black cat in a bed

Manage – Don’t Suffer or Punish

Question:
I have a little cat of horrors. He is a 4 year old black American Short hair and when he is hungry he will attack my feet and hands. I am a diabetic and he leaves long lasting wounds that take forever to heal. None of my other four cats do this. He will not attack my children or my husband. I tried playing dead and ignoring him, nope, he is not stupid. He even screams in my ear “Feed me Seymour, Feed me!!” Your articles state not to spray with water. You are right, that does not deter him. So I get up and feed him, meaning less sleep. Please help before I get infected wounds.

Dr. Nichol:
Pets choose their person; we don’t get a vote. Seymour, a rather assertive fellow, will never take “NO!” for an answer. He owns you. He has time and motivation for his demands because, living indoors, he doesn’t have much else to do. He’s unemployed. Instead of sharpening his skills as a rodent hunter he lives large by his demands for food in a bowl. You live to serve.

I advise feeding this fuzzy little tyrant, and his feline brethren, from food-dispensing toys and puzzles. Believing that they will not survive another day unless they figure out how to extract sustenance from moderately challenging devices all of your cats will have to work for a living. What a concept? Search Kong Wobbler for Cats and Food Puzzles for Cats.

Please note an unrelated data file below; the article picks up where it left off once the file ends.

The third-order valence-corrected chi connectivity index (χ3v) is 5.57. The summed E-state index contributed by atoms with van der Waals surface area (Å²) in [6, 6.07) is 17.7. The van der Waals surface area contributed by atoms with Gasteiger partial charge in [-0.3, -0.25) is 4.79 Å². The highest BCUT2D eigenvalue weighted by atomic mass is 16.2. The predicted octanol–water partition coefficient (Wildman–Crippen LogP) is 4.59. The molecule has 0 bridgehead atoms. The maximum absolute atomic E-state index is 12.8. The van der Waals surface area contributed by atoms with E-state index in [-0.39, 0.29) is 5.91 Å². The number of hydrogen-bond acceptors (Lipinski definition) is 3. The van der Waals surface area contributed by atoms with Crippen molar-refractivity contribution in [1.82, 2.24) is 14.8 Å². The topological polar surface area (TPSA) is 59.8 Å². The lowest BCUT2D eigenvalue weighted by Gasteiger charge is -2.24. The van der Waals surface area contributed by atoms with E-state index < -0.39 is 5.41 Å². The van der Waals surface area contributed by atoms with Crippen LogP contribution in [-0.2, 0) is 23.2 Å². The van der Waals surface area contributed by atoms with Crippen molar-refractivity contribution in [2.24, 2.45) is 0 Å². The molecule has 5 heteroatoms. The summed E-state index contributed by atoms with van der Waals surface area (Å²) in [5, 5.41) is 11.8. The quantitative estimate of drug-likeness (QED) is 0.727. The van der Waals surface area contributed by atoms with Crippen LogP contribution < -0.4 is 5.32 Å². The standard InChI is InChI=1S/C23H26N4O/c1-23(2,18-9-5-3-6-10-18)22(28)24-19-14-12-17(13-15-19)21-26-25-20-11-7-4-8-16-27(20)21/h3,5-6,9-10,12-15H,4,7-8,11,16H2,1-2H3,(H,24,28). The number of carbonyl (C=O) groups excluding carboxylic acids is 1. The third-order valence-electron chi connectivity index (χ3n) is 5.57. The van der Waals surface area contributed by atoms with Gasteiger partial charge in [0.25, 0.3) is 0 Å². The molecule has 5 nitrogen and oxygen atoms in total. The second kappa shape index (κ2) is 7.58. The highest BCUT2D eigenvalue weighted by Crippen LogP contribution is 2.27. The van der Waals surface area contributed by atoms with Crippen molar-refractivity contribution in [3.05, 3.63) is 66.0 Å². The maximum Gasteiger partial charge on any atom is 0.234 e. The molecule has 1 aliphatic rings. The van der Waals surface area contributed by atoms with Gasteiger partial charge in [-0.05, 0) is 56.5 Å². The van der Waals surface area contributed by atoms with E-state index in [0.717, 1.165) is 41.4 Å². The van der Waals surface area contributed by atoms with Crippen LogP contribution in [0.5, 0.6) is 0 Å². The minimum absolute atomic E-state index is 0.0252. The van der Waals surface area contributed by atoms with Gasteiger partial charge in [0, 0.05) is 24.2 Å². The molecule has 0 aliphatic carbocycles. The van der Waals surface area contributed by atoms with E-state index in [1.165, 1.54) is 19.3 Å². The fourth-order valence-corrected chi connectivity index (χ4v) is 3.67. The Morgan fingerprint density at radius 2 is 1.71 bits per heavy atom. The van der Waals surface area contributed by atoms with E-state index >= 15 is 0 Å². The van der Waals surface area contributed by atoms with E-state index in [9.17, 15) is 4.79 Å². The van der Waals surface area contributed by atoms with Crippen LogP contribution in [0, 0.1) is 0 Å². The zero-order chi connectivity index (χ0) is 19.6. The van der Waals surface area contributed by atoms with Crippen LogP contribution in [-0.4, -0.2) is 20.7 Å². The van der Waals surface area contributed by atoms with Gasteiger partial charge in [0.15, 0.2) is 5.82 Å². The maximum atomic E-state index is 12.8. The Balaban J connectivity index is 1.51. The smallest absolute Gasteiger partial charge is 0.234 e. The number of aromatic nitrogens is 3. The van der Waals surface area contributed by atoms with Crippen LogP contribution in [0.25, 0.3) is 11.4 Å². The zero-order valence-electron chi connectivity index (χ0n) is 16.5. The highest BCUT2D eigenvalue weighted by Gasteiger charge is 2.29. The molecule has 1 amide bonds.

I’m sure you’ve tried closing your bedroom door. I’m betting that Seymour stands outside, loudly protesting your cruelty when you fail to immediately dance to his tune. Try managing his attempts to distort your life by feeding him a small amount in a bowl at bedtime and then leaving out loaded food toys for early morning snacking. This may buy you enough time for adequate sleep and wound healing. You will find a complete list of Feline Environmental Enrichments on my website, drjeffnichol.com.

Cats are wonderful companions when they are not behaving badly. Thanks for not spraying Seymour. No one should be hosed unless they catch fire.

Each week Dr. Jeff Nichol makes a short video, blog, or a Facebook Live to help bring out the best in pets. Sign up at no charge at drjeffnichol.com. Dr. Nichol treats behavior disorders at the Veterinary Emergency & Specialty Centers in Albuquerque and Santa Fe (505-792-5131). You can post pet behavioral or physical questions at facebook.com/drjeffnichol or by US Post to 4000 Montgomery Blvd. NE, Albuq, NM 87109.